Some US women are taking reproductive matters into their own hands: They're ordering abortion pills by mail
June 25, 2019
In Aid Access' first year of operation, 21,000 U.S. women reached out to the online organization launched in March 2018 that offers abortion pills internationally. Requests came from all over the country – especially states where abortion is tightly restricted.
After a string of states passed bans or limits in recent weeks, pushing the abortion debate in the USA to a fever pitch, abortion rights advocates said those numbers could climb.
European doctor defies FDA orders to stop sending US women abortion pills by mail
By Jessica Ravitz, CNN
Thu May 23, 2019
(CNN)A European doctor who provides abortion pills by mail to the United States is defying an order from the US Food and Drug Administration to stop.
"It is very important to continue ... because it is the only safe abortion alternative for some of the most vulnerable people," Dr. Rebecca Gomperts said in an emailed statement. "As a physician, I have the obligation to provide medical care to people in need."
Online abortion pill provider ordered to cease delivery by FDA
By Jessica Ravitz, CNN
Fri March 15, 2019
(CNN)A European organization that provides doctor-prescribed abortion pills by mail is under order by the US Food and Drug Administration to stop deliveries.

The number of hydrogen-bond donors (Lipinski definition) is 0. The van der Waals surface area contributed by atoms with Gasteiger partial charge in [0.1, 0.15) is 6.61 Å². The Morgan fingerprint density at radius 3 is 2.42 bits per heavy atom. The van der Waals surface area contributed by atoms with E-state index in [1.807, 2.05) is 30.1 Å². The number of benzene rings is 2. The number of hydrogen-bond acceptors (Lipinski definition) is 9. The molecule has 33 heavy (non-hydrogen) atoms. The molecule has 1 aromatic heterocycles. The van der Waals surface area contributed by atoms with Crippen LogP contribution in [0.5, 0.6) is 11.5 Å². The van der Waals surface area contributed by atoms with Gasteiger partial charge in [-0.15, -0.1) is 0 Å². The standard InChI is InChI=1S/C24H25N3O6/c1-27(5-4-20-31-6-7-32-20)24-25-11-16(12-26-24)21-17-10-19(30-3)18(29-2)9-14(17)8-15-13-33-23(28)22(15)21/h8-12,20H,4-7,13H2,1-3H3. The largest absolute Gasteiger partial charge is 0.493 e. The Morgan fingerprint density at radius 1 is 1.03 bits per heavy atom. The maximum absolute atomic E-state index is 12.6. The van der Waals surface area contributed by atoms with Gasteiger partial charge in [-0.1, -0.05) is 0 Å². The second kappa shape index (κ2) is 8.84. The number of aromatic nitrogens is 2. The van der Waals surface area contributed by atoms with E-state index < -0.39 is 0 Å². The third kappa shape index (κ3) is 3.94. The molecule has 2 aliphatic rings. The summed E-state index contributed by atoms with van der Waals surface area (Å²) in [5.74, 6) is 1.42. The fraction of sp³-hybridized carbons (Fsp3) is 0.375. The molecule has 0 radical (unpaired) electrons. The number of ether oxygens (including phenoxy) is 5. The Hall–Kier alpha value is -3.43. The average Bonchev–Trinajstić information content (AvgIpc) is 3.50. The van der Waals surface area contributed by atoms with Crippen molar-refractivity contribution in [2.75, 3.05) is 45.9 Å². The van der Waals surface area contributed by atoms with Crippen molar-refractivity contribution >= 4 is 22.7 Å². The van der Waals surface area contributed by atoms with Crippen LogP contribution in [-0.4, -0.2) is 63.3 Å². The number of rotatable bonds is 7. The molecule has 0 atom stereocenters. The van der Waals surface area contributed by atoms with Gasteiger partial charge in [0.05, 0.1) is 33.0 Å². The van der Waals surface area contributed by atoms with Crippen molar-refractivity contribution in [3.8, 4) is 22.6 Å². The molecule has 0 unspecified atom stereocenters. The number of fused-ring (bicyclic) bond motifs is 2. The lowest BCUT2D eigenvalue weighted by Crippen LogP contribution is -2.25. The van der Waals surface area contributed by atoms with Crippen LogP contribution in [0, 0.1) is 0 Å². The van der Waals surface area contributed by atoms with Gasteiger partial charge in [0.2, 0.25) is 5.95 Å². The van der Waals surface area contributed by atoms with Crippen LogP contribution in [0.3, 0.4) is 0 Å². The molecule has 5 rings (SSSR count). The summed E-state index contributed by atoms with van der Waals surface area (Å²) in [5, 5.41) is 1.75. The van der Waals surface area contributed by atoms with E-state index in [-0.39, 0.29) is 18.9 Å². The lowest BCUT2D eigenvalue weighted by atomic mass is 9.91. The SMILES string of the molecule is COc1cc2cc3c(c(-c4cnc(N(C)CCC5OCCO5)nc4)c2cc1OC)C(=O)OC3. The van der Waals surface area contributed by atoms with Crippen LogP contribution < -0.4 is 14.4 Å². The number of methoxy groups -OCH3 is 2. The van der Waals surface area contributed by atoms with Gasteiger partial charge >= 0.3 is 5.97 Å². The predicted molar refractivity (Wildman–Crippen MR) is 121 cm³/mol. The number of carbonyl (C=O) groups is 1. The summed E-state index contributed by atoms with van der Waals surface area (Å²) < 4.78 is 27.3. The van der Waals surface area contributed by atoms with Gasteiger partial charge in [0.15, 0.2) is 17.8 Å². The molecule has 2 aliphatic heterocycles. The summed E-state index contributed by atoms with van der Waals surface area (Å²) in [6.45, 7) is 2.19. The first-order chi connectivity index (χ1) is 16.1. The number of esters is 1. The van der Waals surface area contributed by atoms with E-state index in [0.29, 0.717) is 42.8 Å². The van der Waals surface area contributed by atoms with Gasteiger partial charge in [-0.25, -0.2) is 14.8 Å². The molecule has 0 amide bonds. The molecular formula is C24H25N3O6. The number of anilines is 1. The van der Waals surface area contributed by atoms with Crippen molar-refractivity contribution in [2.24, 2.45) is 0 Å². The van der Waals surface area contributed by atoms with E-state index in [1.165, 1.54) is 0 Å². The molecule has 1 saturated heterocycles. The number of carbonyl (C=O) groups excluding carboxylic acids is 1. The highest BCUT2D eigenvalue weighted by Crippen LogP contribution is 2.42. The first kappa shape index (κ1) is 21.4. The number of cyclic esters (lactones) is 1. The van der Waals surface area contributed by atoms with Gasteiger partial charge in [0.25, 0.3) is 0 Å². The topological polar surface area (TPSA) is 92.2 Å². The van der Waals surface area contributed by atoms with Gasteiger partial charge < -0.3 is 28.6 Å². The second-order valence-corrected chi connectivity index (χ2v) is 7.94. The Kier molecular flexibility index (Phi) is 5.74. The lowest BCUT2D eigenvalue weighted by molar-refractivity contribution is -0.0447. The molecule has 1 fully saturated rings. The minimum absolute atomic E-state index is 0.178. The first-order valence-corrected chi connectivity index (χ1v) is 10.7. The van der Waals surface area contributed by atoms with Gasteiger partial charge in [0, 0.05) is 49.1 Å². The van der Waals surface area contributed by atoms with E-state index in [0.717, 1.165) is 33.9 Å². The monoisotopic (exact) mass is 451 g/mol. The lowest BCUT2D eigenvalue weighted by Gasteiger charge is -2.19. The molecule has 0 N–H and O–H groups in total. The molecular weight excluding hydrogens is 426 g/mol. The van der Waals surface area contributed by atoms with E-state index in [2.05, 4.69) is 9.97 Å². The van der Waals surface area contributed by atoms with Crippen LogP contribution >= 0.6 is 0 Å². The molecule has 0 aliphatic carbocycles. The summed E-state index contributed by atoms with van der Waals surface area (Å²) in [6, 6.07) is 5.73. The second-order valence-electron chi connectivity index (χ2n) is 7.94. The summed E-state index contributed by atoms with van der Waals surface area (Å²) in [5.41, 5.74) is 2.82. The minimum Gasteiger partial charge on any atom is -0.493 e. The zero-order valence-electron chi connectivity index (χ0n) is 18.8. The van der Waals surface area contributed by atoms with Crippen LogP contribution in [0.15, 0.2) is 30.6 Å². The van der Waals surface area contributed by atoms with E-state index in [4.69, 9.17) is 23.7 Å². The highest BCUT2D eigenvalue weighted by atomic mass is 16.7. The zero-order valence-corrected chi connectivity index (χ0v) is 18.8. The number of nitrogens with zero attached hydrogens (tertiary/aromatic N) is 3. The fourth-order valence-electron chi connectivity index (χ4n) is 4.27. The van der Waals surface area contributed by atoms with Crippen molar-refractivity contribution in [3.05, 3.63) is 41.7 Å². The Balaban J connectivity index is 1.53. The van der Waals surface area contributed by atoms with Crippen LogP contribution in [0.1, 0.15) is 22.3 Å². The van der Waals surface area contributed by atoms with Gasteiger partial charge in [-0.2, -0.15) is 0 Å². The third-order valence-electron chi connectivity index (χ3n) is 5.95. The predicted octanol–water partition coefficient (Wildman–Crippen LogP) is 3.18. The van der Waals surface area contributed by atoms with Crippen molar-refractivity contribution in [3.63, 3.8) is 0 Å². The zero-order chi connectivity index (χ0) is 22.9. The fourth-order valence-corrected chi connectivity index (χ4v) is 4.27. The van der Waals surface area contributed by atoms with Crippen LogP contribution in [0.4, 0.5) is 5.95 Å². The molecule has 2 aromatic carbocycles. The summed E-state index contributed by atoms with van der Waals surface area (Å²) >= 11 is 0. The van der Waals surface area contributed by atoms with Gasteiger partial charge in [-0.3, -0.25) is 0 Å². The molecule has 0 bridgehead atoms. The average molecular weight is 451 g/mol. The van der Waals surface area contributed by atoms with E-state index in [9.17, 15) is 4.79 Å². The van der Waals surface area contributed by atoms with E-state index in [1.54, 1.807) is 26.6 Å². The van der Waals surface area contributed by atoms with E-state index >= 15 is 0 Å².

The federal agency sent a warning letter to Aid Access this month requesting that it "immediately cease causing the introduction of these violative drugs into U.S. Commerce."
"The sale of misbranded and unapproved new drugs poses an inherent risk to consumers who purchase those products," the letter says. "Drugs that have circumvented regulatory safeguards may be contaminated; counterfeit, contain varying amounts of active ingredients, or contain different ingredients altogether."
She Started Selling Abortion Pills Online. Then the Feds Showed Up.
What happened when one woman tried to make safe and cheap abortion pills available through the mail.
Mother Jones - March/April 2019 Issue
For two years, before she headed off to her full-time job as a web developer, or after she put her daughter to bed at night, Ursula Wing ran a business selling abortion pills from the bedroom of her New York City apartment. The 40-year-old single mother would fill orders that had been submitted through her website, dropping a piece of inexpensive jewelry into a mailer with a return address for “Fatima’s Bead Basket.” Hidden behind a panel taped inside were one tablet of mifepristone and four tablets of misoprostol.
Women in tech are mobilizing to improve access to abortion providers
In the face of a U.S. administration increasingly hostile to a woman’s right to choose, a number of organizations are finding new and clever ways to deliver access.
By Rina Raphael
Nov 1, 2018
In 2016, the National Network of Abortion Funds (NNAF), a network of 70 organizations supporting access to abortion, was putting together its annual fundraising Bowl-a-Thon, a coordinated nationwide series of games that featured a night full of drinks, gutter balls, and striped shirts—all in the name of reproductive rights. Women across the country gathered together to play and pick pun-heavy team names like Kiss Our Uter-Ass, Bowl V. Wade, and The Fempire Strikes Back.
But in the weeks leading up the fundraising event, the Bowl-a-Thon suffered a devastating setback: It was hacked. Not by bored teenagers, North Korean hackers, or the Russians—but by pro-life activists.